Inside the Energy Salon: Installation and Illusions of Finality
Keywords: Energy planning, expertise, impression management, restructured industries, promotional cultures
AbstractThis article analyzes promotional images associated with energy events as ethnographic objects in their own right. I examine how the sensory experience of promotional imagery with its fantasy display contributes to the rational presentation of energy planning, with its emphasis on accountability through expert knowledge provisioning. Promotional images fall under the rubric of impression management where an ideal of believability mediates between objects of manufacture and their desire. Informed by the works of artists Marcel Duchamp and Andy Warhol, I frame these images as an illusion of finality, which I then connect to a broader argument about the rise of an energy salon―a shift that appears to involve an increased prominence of visual attention and management in how energy expertise is produced, performed, and circulated.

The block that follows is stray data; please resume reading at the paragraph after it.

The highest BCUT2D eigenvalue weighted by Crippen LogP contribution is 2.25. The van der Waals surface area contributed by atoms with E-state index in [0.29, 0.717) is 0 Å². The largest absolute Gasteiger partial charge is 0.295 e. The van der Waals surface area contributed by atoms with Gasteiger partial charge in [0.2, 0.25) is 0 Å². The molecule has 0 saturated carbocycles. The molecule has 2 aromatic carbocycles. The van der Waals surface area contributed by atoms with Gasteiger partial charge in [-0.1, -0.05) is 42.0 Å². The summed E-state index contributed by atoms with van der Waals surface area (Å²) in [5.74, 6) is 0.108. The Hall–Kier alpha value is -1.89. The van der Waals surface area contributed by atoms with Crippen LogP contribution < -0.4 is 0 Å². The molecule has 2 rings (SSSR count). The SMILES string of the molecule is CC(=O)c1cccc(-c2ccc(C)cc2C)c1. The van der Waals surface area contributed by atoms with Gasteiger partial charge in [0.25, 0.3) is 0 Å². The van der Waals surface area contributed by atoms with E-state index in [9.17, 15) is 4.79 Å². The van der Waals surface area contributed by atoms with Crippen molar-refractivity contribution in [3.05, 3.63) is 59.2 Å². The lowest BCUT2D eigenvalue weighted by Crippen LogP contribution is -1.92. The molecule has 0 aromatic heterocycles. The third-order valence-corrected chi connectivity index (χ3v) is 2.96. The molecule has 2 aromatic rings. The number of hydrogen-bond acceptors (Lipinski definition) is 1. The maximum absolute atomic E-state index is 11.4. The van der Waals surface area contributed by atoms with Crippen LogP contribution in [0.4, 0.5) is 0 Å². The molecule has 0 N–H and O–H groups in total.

Copyright (c) 2017 Arthur Mason
This work is licensed under a Creative Commons Attribution-NonCommercial-NoDerivatives 4.0 International License.
Authors who publish with this journal agree to the following terms:
- Authors retain copyright and grant the journal right of first publication with the work simultaneously licensed under a Creative Commons Attribution License that allows others to share the work with an acknowledgement of the work's authorship and initial publication in this journal.
- Authors are able to enter into separate, additional contractual arrangements for the non-exclusive distribution of the journal's published version of the work (e.g., post it to an institutional repository or publish it in a book), with an acknowledgement of its initial publication in this journal.
- Authors are permitted and encouraged to post their work online (e.g., in institutional repositories or on their website) prior to and during the submission process, as it can lead to productive exchanges, as well as earlier and greater citation of published work (See The Effect of Open Access).